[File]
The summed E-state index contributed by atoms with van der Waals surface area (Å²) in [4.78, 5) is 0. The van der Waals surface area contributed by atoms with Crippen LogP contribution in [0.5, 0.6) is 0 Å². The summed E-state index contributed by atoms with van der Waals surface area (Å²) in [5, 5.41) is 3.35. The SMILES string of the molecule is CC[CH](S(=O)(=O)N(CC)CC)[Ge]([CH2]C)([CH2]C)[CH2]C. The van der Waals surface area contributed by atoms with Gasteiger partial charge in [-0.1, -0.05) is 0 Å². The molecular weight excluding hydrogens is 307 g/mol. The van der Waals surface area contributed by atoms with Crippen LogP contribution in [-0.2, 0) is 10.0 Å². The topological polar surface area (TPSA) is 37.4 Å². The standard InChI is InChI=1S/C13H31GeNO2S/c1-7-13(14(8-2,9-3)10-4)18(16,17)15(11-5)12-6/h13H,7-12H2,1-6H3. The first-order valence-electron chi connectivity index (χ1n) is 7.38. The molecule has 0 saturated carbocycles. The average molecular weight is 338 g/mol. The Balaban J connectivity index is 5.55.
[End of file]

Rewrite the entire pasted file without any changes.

The summed E-state index contributed by atoms with van der Waals surface area (Å²) in [4.78, 5) is 0. The van der Waals surface area contributed by atoms with Crippen LogP contribution in [0.5, 0.6) is 0 Å². The summed E-state index contributed by atoms with van der Waals surface area (Å²) in [5, 5.41) is 3.35. The SMILES string of the molecule is CC[CH](S(=O)(=O)N(CC)CC)[Ge]([CH2]C)([CH2]C)[CH2]C. The van der Waals surface area contributed by atoms with Gasteiger partial charge in [-0.1, -0.05) is 0 Å². The molecular weight excluding hydrogens is 307 g/mol. The van der Waals surface area contributed by atoms with Crippen LogP contribution in [-0.2, 0) is 10.0 Å². The topological polar surface area (TPSA) is 37.4 Å². The standard InChI is InChI=1S/C13H31GeNO2S/c1-7-13(14(8-2,9-3)10-4)18(16,17)15(11-5)12-6/h13H,7-12H2,1-6H3. The first-order valence-electron chi connectivity index (χ1n) is 7.38. The molecule has 0 saturated carbocycles. The average molecular weight is 338 g/mol. The Balaban J connectivity index is 5.55.